IN THE CINÉMA CLUB OF… MARY BRONSTEIN
Combining a precise visual style with keen insights on female friendship, Mary Bronstein’s directorial debut, Yeast, quickly distinguished her as a singular voice amid the micro-budget filmmaking boom that swept America during the aughts—what is often referred to as “mumblecore.” The dark comedy’s shrewd commentary on young adulthood, frenetic camerawork, and fondness for ambiguity can also be thought of as tenets of today’s most cherished cinema, evidence of which lies in Yeast’s resurgence and its recent string of sold-out screenings in Los Angeles, London and New York.
To coincide with our screening of Yeast, the indie filmmaker shared five films that have haunted her since her teenage years.
SPLENDOR IN THE GRASS, Elia Kazan, 1961
I love every film written by or based on a play by William Inge. His specialty is the emotional turmoil and darkness lurking behind average American doors and he is criminally underappreciated and under celebrated. This film is about the pain, mental unrest, and devastating consequences that society's confusing, hypocritical messages about sex cause for both young women AND young men. It feels impressively relevant and new 62 years later. Amazing appearance by Barbara Loden as a doomed flapper.
WHAT EVER HAPPENED TO BABY JANE?, Robert Aldrich, 1962
Bette Davis and Joan Crawford both give performances so gut-wrenching, emotionally unhinged, risky, and dripping with competition that the film could have been successful as just the two of them on an empty soundstage. But Aldrich is a genius here also, turning a decaying Hollywood mansion into an entire, nightmarish world and elevating this psychodrama to surreal and expressive levels. It is high camp that will also break your heart.
THE WATCHER IN THE WOODS, John Hough, 1980
The first horror film I ever saw. It was made by Disney so unsuspecting parents popped this in at sleepovers through the 80s. We were terrified. I loved it even though mirrors and white nightgowns became scary. Many of the practical effects in here continue to inspire me and an elderly Bette Davis is a gift of frightening camp. Remember: if you feel compelled to name something Nerak...don't do it!!!!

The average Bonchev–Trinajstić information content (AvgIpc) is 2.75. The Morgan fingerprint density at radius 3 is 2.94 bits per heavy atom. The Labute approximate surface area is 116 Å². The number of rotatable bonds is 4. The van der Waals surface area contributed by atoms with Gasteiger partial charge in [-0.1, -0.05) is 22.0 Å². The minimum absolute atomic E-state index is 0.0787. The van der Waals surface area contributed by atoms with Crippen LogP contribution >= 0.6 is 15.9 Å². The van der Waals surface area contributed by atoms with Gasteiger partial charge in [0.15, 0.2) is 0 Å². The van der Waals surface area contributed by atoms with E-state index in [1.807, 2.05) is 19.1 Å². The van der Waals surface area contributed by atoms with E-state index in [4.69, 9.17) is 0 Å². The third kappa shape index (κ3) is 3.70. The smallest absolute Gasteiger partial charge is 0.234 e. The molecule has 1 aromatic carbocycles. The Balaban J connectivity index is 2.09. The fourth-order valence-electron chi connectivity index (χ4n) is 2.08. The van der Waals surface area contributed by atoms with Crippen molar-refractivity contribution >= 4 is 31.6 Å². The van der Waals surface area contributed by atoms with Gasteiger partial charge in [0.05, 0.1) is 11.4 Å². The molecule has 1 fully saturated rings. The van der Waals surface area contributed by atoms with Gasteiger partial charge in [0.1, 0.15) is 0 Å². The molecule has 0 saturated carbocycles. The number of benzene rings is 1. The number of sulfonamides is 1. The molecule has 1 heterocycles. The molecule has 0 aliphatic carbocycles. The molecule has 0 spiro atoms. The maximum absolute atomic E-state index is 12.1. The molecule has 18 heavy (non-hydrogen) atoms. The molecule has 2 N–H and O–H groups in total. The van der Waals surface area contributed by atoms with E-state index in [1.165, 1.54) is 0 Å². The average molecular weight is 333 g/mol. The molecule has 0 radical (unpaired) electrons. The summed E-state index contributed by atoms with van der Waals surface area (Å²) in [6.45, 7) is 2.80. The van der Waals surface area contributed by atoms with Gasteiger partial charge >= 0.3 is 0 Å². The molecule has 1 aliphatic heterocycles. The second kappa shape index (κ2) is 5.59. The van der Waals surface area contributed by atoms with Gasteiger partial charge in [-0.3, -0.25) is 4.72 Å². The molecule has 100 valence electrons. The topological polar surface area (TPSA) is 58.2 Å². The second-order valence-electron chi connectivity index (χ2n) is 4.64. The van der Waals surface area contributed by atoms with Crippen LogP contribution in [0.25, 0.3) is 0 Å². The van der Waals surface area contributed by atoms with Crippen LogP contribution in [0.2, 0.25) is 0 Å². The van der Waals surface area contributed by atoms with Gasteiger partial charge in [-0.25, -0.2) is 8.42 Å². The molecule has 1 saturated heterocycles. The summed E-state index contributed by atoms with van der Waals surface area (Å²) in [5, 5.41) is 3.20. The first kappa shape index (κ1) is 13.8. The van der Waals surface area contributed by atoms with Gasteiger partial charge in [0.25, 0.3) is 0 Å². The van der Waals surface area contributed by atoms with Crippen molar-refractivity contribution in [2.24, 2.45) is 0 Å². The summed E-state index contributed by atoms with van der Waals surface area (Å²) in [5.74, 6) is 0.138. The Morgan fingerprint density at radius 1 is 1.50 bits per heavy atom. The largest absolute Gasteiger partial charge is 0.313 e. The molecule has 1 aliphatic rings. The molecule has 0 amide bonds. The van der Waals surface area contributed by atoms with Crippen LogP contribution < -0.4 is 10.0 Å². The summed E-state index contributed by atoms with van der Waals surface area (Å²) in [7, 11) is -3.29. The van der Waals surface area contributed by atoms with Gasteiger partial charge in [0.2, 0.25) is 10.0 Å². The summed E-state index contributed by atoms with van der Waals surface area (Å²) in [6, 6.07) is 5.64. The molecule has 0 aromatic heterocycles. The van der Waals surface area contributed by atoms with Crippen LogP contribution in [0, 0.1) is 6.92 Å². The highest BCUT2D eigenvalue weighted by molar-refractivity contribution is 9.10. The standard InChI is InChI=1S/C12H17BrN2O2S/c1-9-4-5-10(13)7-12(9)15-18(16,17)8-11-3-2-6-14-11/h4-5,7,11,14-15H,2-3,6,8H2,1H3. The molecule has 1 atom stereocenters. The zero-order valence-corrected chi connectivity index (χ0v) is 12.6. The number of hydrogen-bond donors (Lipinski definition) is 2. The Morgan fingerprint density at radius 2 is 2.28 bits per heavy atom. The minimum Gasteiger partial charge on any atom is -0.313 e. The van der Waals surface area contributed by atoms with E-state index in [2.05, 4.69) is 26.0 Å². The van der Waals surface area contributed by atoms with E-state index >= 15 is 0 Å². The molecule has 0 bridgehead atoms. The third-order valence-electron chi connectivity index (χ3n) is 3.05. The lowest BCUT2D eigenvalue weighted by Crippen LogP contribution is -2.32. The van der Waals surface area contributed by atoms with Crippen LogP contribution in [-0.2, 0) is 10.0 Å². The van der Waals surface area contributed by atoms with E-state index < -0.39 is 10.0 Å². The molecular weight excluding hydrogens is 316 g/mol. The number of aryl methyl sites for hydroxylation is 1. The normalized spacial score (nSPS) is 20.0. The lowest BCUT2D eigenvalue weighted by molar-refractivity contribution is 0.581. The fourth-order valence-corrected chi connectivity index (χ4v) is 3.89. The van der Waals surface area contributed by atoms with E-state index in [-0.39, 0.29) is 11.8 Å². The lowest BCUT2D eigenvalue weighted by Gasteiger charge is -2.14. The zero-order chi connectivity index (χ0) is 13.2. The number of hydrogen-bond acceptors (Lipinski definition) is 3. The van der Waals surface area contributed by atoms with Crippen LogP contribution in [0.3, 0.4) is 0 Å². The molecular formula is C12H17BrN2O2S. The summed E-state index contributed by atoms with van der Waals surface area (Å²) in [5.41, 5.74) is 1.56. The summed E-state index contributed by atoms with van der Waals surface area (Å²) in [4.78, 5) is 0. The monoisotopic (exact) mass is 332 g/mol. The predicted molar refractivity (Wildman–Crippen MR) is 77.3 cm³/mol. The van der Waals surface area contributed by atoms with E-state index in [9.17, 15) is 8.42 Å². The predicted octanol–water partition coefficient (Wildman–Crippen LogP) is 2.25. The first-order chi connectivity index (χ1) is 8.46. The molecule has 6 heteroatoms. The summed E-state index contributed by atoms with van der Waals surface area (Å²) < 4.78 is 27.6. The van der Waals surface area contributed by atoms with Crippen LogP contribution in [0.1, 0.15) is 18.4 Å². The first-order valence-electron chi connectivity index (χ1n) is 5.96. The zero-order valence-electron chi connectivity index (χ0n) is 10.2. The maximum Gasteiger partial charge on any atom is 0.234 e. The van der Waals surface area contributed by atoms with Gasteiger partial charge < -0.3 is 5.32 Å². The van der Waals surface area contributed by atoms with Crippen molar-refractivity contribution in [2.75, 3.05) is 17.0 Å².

WELCOME TO THE DOLLHOUSE, Todd Solondz, 1995
This film came out when I was 16 and it was the first independent film I saw in a theater. I could not believe what I was seeing, it was that different from the movies I had been exposed to previously. I went again the next day. The film is about the absolute emotional hell of middle school and the painful, shameful experience of being a severely bullied, outcasted, unattractive prepubescent girl, with all the dreams, feelings, and desires of those deemed worthy of the world because the universe happened to smile upon them. If you were a friendless loser in middle school like me, your heart will completely implode with pain and sadness for 11 year old Weiner Dog at the same time that you'll laugh from embarrassing recognition of yourself and your former enemies. In spite of it's stylishness and camp, the film is so emotionally true that it still boggles my mind that a man wrote and directed this.
WHO’S THE CABOOSE?, Sam Seder, 1997
Starring Sarah Silverman and featuring almost everyone on the late-90s alt comedy scene, this movie is a hilarious DIY parody of the confusion, lies, and hostility Hollywood has in store for the bright-eyed young NYC artist. I have been in the meetings depicted here, no lies told. Cheap production and the energy of a group of young, pre-fame comedians who are already over it but obviously want to be a part of the thing they are making fun of IS late 90s gen-x.